Rare disorder uncovered

Ryleigh's "extremely rare" metabolic disorder caused her to develop rhabdomyolysis, a serious medical condition that occurs when damaged muscle tissue releases its proteins and electrolytes into the blood which can damage the heart and kidneys. It can cause permanent disability or even death, the inquest heard.

In individuals with Lipin 1 deficiency a simple infection, such as a cold or chest infection, can trigger an episode of rhabdomyolysis. At an inquest which started today (June 19) at Blackpool Town Hall, Dr Andrew Morris, an expert on inborn errors of metabolism such as Lipin 1 deficiency, said that Ryleigh's illness in the August had been a "less severe" episode of rhabdomyolysis.

Dr Morris described how the deficiency Ryleigh had been born with was "extremely rare" and occurs in around one in every 200,000 people. Dr Morris said that he had recently authored revised guidelines advising that patients are treated with steroids but he said, even then, "there is no guarantee it will prevent death".

"Even when you diagnose it immediately it is very challenging to treat," Dr Morris told the hearing. "In one of my patients we set very strict guidelines but his potassium continued to rise and he sadly died. It can have a fatal outcome no matter what anybody does."

Dr Morris was asked if, had Ryleigh been taken straight to hospital on the evening of Sunday November 7, when she first showed signs of being unwell at 8.30pm, it would have made a difference to the outcome.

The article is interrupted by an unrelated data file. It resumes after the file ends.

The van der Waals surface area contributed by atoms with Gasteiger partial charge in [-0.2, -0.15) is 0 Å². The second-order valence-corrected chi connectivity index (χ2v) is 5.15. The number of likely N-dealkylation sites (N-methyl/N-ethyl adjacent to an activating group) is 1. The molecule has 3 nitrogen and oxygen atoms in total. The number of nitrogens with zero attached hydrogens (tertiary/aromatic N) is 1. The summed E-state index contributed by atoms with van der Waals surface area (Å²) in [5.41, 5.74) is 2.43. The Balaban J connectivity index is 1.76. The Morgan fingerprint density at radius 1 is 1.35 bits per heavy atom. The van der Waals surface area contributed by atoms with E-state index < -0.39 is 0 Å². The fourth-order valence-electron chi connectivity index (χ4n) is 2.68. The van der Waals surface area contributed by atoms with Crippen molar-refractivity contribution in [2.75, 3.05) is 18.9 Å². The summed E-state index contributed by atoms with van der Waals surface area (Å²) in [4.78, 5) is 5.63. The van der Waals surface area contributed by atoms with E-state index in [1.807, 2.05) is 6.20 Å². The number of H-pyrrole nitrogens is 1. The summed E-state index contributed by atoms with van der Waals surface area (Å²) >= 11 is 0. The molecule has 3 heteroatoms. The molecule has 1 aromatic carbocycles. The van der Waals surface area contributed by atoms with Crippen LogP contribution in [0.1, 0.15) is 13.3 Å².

"It is very difficult to say," he replied. "It would depend if the local team had recognised this might be a second episode of rhabdomyolysis and rhabdomyolysis is extremely rare in children."

The inquest is due to last four days.

Tributes to Ryleigh

After Ryleigh's death her parents posted a tribute online to her in which they said: "We love and miss you each and every day that passes Ryleigh chops. You are our sunshine and always will bee. We look for you in the stars shining brightly."

Ryleigh's parents have been supported by The Compassionate Friends; a charity which helps families suffering the loss of a child. Caroline's sister-in-law Katie Hobbs ran the Royal Parks Half Marathon in 2022 and set up a fundraiser to raise money for the charity which raised more than £3,000.

Katie wrote on the GoFundMe page: "In November last year my sister-in law Caroline and her partner Andrew’s daughter Ryleigh died suddenly and unexpectedly. Her loss has been devastating for her parents and everyone that knew her. She was a smiley, happy little girl who brought so much much joy and magic where ever she went.

"I am running for the compassionate friends because they have been a real support to Ryleigh's amazing parents through the toughest time of their lives. The charity have put them in touch with other bereaved parents and have organised a retreat they will go on to meet each other in person."